He was a member of the FDA's Nonprescription Drugs Advisory Committee when it voted to approve Plan B for over-the-counter sales in 2003, and had served as a consultant to the committee since his term ended earlier this year.

Davidoff is the second person to publicly resign over Plan B. In late August, the top women's health official at FDA, Susan Wood, also resigned in protest. Former FDA Commissioner Lester Crawford has also since resigned.

Plan B, which can be used as emergency, morning-after contraception, is opposed by some religious conservatives.

The committee Davidoff was on is one of several scientific advisory committees that provide the FDA with an independent assessment of new drugs.

link to full story

Tuesday, October 04, 2005

Continuous Education- Part 3

and don't forget Interphex...

March 21-23
Jacob Javits Convention Center
New York, NY

and in case you have an extra presentation lying around that you have been dying to present...they're looking for speakers

SpeakerService: Interphex 2006

Continuous Education- Part 2

I'll be going to the ISPE meeting...see you there...

Celebrate 25 Years of Excellence!

Join your colleagues from around the world
for the pharmaceutical manufacturing industry's
number one educational event.

6-10 November 2005
Scotsdale, Arizona

ISPE 2005 Annual Meeting

Continuous Education- Part 1

got the following via snail mail, as the expression goes...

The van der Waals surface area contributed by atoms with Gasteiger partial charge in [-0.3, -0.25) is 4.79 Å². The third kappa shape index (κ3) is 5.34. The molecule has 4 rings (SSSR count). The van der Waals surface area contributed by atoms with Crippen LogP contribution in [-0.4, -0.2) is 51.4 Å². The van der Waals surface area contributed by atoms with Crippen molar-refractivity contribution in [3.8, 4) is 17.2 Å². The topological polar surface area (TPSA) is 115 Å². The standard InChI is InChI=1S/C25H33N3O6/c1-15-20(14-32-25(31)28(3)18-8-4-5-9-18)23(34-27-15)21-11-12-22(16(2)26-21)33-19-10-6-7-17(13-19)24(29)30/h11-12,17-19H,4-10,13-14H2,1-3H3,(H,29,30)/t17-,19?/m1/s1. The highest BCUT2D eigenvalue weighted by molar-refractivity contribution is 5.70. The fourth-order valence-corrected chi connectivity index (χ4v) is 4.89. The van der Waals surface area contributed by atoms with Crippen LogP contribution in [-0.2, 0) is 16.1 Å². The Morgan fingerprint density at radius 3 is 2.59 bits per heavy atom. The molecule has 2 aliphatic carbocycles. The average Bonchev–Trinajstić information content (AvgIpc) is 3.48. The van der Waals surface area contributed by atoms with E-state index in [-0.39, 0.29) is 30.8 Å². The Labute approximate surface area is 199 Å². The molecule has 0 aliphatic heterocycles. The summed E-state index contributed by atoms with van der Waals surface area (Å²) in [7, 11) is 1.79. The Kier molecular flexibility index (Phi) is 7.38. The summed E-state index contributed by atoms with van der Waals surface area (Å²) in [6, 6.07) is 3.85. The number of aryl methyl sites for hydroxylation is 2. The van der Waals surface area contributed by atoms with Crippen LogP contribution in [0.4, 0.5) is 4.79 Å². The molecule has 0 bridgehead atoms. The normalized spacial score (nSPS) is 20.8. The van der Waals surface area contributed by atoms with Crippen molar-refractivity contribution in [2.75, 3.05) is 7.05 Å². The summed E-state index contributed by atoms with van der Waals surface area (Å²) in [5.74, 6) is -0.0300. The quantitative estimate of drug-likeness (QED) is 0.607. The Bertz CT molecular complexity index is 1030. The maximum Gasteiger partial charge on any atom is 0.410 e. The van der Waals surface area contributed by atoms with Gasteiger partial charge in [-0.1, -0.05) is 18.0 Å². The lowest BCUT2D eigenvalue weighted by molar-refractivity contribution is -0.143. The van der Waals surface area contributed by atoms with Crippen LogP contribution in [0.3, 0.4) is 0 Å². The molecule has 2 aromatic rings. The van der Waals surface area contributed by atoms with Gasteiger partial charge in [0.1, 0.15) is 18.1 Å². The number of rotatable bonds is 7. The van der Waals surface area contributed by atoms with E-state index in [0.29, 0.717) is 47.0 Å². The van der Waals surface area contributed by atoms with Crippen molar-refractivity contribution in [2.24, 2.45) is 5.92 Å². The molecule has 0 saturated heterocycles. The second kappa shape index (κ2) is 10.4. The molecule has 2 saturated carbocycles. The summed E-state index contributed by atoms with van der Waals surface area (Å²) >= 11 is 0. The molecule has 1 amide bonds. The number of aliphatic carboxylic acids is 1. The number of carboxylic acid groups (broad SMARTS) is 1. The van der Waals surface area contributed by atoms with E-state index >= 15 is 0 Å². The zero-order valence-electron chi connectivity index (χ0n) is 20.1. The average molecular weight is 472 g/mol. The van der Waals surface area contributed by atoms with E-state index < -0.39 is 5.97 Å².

"In-Depth GMPs for Pharma and Biotech"

December 7-9 Las Vegas, Nevada for more info

Monday, October 03, 2005

New Lifespan Extension Genes Found

New genes tied to lifespan extension in yeast have been identified by researchers from UC Davis and Harvard Medical School.

Drastically reducing calorie intake, or caloric restriction, is known to extend the lifespan of species including yeast, worms and rodents. Previous research linked a gene called Sir2 with lifespan extension due to caloric restriction, but worms and yeast that lack Sir2 also live longer when put on a tough diet, showing that some other genes must be at work.

Researchers led by David Sinclair at Harvard Medical School and Su-Ju Lin at UC Davis' Center for Genetics and Development and Section of Microbiology screened for other life-extending genes in yeast. They found a gene called Hst2 that accounts for most of the difference.

link from